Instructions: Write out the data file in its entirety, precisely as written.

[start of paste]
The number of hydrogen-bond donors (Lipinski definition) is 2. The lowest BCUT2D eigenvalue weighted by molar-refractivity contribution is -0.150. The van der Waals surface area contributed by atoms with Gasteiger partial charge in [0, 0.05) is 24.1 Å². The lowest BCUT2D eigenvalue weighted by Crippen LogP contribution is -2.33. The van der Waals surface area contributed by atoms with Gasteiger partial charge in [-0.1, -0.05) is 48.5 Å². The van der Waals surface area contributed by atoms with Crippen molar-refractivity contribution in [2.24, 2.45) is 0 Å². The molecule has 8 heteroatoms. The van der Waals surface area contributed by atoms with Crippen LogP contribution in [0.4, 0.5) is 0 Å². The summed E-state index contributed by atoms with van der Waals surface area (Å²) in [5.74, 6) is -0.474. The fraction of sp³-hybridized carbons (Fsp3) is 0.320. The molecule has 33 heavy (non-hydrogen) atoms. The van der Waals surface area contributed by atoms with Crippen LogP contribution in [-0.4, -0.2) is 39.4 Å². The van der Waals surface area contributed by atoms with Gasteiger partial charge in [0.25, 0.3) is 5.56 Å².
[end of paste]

The number of hydrogen-bond donors (Lipinski definition) is 2. The lowest BCUT2D eigenvalue weighted by molar-refractivity contribution is -0.150. The van der Waals surface area contributed by atoms with Gasteiger partial charge in [0, 0.05) is 24.1 Å². The lowest BCUT2D eigenvalue weighted by Crippen LogP contribution is -2.33. The van der Waals surface area contributed by atoms with Gasteiger partial charge in [-0.1, -0.05) is 48.5 Å². The van der Waals surface area contributed by atoms with Crippen molar-refractivity contribution in [2.24, 2.45) is 0 Å². The molecule has 8 heteroatoms. The van der Waals surface area contributed by atoms with Crippen LogP contribution in [0.4, 0.5) is 0 Å². The summed E-state index contributed by atoms with van der Waals surface area (Å²) in [5.74, 6) is -0.474. The fraction of sp³-hybridized carbons (Fsp3) is 0.320. The molecule has 33 heavy (non-hydrogen) atoms. The van der Waals surface area contributed by atoms with Crippen LogP contribution in [-0.4, -0.2) is 39.4 Å². The van der Waals surface area contributed by atoms with Gasteiger partial charge in [0.25, 0.3) is 5.56 Å².